A view from here


Frank Slater

Good Wood For Good Heat

I was at Lulu’s Homeport one recent morning when a local woodcutter walked through the door and proudly announced, “I sold over 100 cords of wood this year.” Another local at a back table answered, “Buddy, you haven’t ever sold a cord of wood in your life.”

That got me to thinking. There are probably many newcomers out here on the Key Peninsula looking for wood right now who don’t even know how much wood is in a cord. Answer: Depends on who’s selling the cord.

A cord is supposed to be a stack of wood 4 feet high, 4 feet wide and 8 feet long, or 128 cubic feet. A rick is a stack of 16-inch-long logs that’s 4 feet high and 8 feet long. Three ricks make a cord.

But most of the wood for sale around here is not so neatly arranged.

To estimate the volume of wood in a stack, multiply the average length of the pieces in feet (16 inches equals 1.3 feet) by the average length and height of the stack in feet and divide by 128 cubic feet to get the number of cords. For example, 1.3 times 8 times 4 divided by 128 equals 0.33: one-third of a cord, or one rick.

A load of wood thrown into the back of a truck or dumped on the ground looks much larger than the same amount of wood stacked in a pile. A rick of dry wood is a full load for a medium-sized pickup truck.

Most people who use wood for heat have a dry, well-ventilated woodshed and replenish their supply in the spring so it can season over the summer. One good design is a three-sided woodshed with the open side facing away from the prevailing wind. Last year’s wood is stacked on one side and this year’s wood on the other so it can dry while the older wood is used up.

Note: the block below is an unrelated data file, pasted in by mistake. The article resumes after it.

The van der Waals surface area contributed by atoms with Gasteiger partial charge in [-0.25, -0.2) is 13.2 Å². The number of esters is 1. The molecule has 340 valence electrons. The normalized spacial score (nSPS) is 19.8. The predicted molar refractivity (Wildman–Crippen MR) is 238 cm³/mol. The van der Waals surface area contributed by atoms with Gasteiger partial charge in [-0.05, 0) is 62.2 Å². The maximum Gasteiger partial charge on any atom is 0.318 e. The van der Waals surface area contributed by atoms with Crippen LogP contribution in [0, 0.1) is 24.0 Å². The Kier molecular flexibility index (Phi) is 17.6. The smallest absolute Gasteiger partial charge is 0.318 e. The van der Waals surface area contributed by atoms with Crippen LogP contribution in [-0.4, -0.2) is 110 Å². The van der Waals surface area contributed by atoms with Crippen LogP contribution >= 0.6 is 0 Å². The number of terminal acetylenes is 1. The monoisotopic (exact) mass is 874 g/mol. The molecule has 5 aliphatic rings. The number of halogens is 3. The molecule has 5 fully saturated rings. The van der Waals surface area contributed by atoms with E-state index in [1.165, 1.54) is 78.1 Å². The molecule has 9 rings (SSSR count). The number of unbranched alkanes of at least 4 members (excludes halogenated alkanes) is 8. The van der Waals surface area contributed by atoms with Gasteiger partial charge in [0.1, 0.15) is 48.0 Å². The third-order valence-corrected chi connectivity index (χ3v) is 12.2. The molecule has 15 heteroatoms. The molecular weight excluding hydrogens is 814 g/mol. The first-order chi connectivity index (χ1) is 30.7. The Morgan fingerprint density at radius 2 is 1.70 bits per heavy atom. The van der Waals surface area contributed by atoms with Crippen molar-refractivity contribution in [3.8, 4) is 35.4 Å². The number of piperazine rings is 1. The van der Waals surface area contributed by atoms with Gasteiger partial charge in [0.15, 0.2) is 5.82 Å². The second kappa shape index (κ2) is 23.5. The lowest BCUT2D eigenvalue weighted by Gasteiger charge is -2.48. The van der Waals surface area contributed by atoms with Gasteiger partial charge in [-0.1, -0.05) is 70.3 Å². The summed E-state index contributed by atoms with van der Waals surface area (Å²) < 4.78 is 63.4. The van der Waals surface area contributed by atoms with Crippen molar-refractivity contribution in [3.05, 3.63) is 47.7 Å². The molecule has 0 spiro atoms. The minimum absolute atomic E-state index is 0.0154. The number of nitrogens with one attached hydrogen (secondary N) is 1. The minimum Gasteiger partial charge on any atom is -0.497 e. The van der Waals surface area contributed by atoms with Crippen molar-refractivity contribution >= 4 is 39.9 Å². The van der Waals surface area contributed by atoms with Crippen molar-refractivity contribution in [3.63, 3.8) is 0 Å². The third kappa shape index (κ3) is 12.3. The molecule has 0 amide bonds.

Green wood will burn but is harder to kindle, produces less heat, more smoke and particulate matter and requires more attention to your chimney. Green alder tends to form creosote and may stain your wall or stove. With dry wood and a hot fire, a chimney cleaned in the fall should be OK until the following fall. If your stove is not drawing well, check to see whether your chimney is clear. If it is partially blocked with soot, it needs to be cleaned or you risk having a chimney fire. The smoke from such a fire can make a house uninhabitable even if the fire doesn’t spread.

Green wood is wood that has been cut recently and is normally heavier than a comparable piece of seasoned or dry wood. The bark will look like it might on a live tree and the cambium—the layer between the wood and bark—will still be moist. Well-seasoned wood sometimes has checks in the end where the cells have pulled apart as it dries.

Pierce County requires all new stoves to be EPA certified to meet requirements for efficient combustion to reduce particulate matter emissions. This primarily means that a stove is built well enough to reach a high chamber temperature. Burn bans during temperature inversions can be a problem, but if the stove is your only source of heat, you can apply for an exemption from burn bans, with certain conditions.

A bundle of pine firewood is available at Key Center Food Market for $5.79 plus tax. It is clean, dry, convenient, kindles easily and makes a nice blaze but produces little heat and costs over $420 a cord. From what I’ve seen, the average cost of a cord of firewood cut, split, dried and delivered on the KP is $200 for fir and $240 for heavier and hotter burning madrona.

But, again, that depends on who’s selling the cord.

For more information, search for wood stoves at www.ecy.wa.gov.

Frank Slater, retired math teacher and Korean War veteran, lives in Vaughn.